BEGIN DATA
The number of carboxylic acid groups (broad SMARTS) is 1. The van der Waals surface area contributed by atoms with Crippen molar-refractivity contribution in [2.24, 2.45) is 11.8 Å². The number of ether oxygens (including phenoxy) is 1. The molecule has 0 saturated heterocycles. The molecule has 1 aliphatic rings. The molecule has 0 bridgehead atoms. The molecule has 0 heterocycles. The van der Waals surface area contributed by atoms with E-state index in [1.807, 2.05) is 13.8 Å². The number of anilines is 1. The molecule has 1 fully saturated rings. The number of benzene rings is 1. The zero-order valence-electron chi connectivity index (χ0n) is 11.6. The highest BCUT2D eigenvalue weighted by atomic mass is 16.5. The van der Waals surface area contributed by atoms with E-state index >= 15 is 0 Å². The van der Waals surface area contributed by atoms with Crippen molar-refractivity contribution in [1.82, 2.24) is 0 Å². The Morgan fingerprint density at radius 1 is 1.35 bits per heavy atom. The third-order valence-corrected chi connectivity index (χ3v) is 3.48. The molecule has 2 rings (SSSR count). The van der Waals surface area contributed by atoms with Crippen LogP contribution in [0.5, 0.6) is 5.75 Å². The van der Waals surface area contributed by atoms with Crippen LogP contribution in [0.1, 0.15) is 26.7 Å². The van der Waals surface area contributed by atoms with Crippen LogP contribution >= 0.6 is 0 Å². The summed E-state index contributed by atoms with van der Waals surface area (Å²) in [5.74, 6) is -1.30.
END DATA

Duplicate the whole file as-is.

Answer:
The number of carboxylic acid groups (broad SMARTS) is 1. The van der Waals surface area contributed by atoms with Crippen molar-refractivity contribution in [2.24, 2.45) is 11.8 Å². The number of ether oxygens (including phenoxy) is 1. The molecule has 0 saturated heterocycles. The molecule has 1 aliphatic rings. The molecule has 0 bridgehead atoms. The molecule has 0 heterocycles. The van der Waals surface area contributed by atoms with E-state index in [1.807, 2.05) is 13.8 Å². The number of anilines is 1. The molecule has 1 fully saturated rings. The number of benzene rings is 1. The zero-order valence-electron chi connectivity index (χ0n) is 11.6. The highest BCUT2D eigenvalue weighted by atomic mass is 16.5. The van der Waals surface area contributed by atoms with E-state index >= 15 is 0 Å². The van der Waals surface area contributed by atoms with Crippen molar-refractivity contribution in [1.82, 2.24) is 0 Å². The Morgan fingerprint density at radius 1 is 1.35 bits per heavy atom. The third-order valence-corrected chi connectivity index (χ3v) is 3.48. The molecule has 2 rings (SSSR count). The van der Waals surface area contributed by atoms with Crippen LogP contribution in [0.5, 0.6) is 5.75 Å². The van der Waals surface area contributed by atoms with Crippen LogP contribution in [0.1, 0.15) is 26.7 Å². The van der Waals surface area contributed by atoms with Crippen LogP contribution >= 0.6 is 0 Å². The summed E-state index contributed by atoms with van der Waals surface area (Å²) in [5.74, 6) is -1.30.